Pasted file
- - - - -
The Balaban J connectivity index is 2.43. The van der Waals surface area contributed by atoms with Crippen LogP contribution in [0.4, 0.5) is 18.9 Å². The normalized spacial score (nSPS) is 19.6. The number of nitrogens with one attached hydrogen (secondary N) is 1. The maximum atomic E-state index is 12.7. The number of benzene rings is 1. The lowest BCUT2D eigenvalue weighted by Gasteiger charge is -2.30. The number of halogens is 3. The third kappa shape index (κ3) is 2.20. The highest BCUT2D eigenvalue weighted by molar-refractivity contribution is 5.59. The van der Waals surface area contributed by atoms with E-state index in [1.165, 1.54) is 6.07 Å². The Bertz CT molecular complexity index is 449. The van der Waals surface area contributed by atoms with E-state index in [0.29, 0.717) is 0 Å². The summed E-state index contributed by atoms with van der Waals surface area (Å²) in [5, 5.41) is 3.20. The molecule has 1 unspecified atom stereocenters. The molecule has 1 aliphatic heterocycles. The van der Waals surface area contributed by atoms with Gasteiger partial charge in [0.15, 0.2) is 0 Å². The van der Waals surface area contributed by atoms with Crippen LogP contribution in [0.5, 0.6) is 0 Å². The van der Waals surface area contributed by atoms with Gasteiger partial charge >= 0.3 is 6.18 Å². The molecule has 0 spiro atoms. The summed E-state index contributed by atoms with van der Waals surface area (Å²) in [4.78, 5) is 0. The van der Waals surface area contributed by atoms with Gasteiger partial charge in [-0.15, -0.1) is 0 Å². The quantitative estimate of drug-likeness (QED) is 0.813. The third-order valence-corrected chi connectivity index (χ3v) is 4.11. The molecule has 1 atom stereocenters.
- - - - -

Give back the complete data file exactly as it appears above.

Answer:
The Balaban J connectivity index is 2.43. The van der Waals surface area contributed by atoms with Crippen LogP contribution in [0.4, 0.5) is 18.9 Å². The normalized spacial score (nSPS) is 19.6. The number of nitrogens with one attached hydrogen (secondary N) is 1. The maximum atomic E-state index is 12.7. The number of benzene rings is 1. The lowest BCUT2D eigenvalue weighted by Gasteiger charge is -2.30. The number of halogens is 3. The third kappa shape index (κ3) is 2.20. The highest BCUT2D eigenvalue weighted by molar-refractivity contribution is 5.59. The van der Waals surface area contributed by atoms with E-state index in [1.165, 1.54) is 6.07 Å². The Bertz CT molecular complexity index is 449. The van der Waals surface area contributed by atoms with E-state index in [0.29, 0.717) is 0 Å². The summed E-state index contributed by atoms with van der Waals surface area (Å²) in [5, 5.41) is 3.20. The molecule has 1 unspecified atom stereocenters. The molecule has 1 aliphatic heterocycles. The van der Waals surface area contributed by atoms with Gasteiger partial charge in [0.15, 0.2) is 0 Å². The van der Waals surface area contributed by atoms with Crippen LogP contribution in [0.5, 0.6) is 0 Å². The van der Waals surface area contributed by atoms with Gasteiger partial charge >= 0.3 is 6.18 Å². The molecule has 0 spiro atoms. The summed E-state index contributed by atoms with van der Waals surface area (Å²) in [4.78, 5) is 0. The van der Waals surface area contributed by atoms with Gasteiger partial charge in [-0.15, -0.1) is 0 Å². The quantitative estimate of drug-likeness (QED) is 0.813. The third-order valence-corrected chi connectivity index (χ3v) is 4.11. The molecule has 1 atom stereocenters.